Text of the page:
Courtesy of UA Diversity, Equity and Inclusion
As part of a month-long celebration of Juneteenth, Charles Woods III, the education director and trainer for the Birmingham Civil Rights Institute, gave a virtual educational lecture hosted by the Intercultural Diversity Center on Tuesday night.
For the next 30 days, the IDC will have a recording of the virtual presentation on their website.
Juneteenth is a holiday that commemorates the emancipation of slaves in the United States. The name specifically references June 19th, 1865, which is when the last of the enslaved African-Americans in Texas were informed that they were free under the Emancipation Proclamation.
Woods, who graduated with a bachelor’s degree in history from Xavier University of Louisiana, travels around Alabama and educates people on the impact and importance of the civil rights movement. On Tuesday night, Woods gave a presentation on Juneteenth’s history, traditions and significance.
Though the date just recently acquired the status of being a federal holiday, Woods said Juneteenth is “America’s oldest Black holiday.”
From celebrations of Freedom Days on Jan. 1 in the late 1800s to commemorate the date the Emancipation Proclamation went into effect, to Jubilee Days in the early 1900s, Woods said African-Americans have been utilizing these events for decades as times to show their pride and that they could live the American Dream.
“[Jubilee Days] were days of hope and looking to the future for a time where all African-Americans in this country could ultimately really truly feel free,” Woods said.
Woods said Juneteenth is a “happy time, for fun, fellowship and food.”
Traditions for Juneteenth include family reunions, barbecues and sometimes parades. Any type of red food, such as red velvet cake, red soda and watermelon, are also common at celebrations. Additionally, tributes to African culture are common as well in the form of eating black-eyed peas and performing African dances.
Woods said observance of Juneteenth is important, because “iIt’s not just another day off… it’s not just Black independence day, either. If July 4th is not freedom for everyone, Juneteenth is.”
Additionally, Woods said Juneteenth is a reminder of how far we have to go as a nation. He said that, even though Juneteenth is now a holiday nationally as well as in the state of Alabama, there are still multiple days that have been dedicated to the Confederacy for years, one of which, Jefferson Davis day, falls in the month of June, and another, Robert E. Lee Day, falls on Martin Luther King Day. Woods said throughout the Alabama state capitol, the markers and plaques that commemorate Confederate soldiers make the building “a confederate monument in itself.”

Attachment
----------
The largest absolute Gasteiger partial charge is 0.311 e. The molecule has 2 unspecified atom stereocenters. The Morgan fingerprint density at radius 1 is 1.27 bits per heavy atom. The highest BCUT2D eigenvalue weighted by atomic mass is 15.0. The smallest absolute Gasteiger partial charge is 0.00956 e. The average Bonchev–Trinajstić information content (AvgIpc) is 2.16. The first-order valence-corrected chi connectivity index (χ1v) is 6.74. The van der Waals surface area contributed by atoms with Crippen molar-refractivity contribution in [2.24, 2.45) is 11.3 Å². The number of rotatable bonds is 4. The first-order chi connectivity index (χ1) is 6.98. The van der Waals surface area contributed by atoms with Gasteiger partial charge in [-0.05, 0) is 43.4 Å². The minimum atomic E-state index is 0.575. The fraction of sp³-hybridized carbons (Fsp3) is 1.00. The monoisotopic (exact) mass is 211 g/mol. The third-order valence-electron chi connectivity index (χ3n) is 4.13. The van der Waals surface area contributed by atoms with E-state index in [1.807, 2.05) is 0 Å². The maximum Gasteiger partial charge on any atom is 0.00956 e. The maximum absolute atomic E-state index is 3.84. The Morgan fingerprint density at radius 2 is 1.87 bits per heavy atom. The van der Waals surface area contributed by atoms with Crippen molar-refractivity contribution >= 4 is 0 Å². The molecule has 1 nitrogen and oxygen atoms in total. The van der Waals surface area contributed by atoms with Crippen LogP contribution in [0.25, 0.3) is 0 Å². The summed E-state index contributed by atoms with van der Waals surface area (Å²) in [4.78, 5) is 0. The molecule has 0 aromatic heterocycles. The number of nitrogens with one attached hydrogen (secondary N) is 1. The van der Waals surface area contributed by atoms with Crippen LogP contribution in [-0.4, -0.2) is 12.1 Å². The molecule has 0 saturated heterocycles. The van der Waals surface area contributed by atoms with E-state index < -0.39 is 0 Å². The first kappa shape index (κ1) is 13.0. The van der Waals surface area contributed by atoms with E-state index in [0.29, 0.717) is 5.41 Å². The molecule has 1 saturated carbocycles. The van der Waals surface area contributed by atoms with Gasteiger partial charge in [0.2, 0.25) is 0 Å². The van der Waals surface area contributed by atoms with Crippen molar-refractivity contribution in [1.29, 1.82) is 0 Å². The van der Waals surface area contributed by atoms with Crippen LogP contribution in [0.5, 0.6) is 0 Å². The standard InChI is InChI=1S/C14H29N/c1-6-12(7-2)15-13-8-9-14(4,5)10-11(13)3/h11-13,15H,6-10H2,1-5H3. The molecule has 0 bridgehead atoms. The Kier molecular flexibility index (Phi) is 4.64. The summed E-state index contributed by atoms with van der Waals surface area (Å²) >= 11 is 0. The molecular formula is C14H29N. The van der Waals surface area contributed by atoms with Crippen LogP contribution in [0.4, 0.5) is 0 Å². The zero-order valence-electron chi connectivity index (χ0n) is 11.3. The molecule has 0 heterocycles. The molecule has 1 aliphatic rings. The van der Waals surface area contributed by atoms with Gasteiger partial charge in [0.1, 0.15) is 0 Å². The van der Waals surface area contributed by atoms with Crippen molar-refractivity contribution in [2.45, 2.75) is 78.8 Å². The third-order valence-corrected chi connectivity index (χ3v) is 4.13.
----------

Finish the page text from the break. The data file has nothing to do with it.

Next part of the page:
The event, as well as all other programming the Intercultural Diversity Center has done this June, is relatively new due to Juneteenth’s recently-obtained status as a federal holiday in 2021.
Intercultural Diversity Center’s Assistant Director Shemaiah Kenon said that in 2021, “the [IDC] didn’t do anything because it was fairly new, and at the time, UA didn’t really have anything standard,” but this year, they have instituted a wealth of programs for faculty, students, and staff that are very intentional.
The Intercultural Diversity Center’s previous Juneteenth events this month have focused primarily on celebrating Black culture, but Kenon said the goal of this event was to “spark an interest to learn more about different cultures” as well as to “create a safe space… where people can get their questions answered.”
Kenon said the event was virtual in an effort to provide an opportunity to learn for people who can’t come to campus, covered the history of Juneteenth, its importance, and ways to celebrate.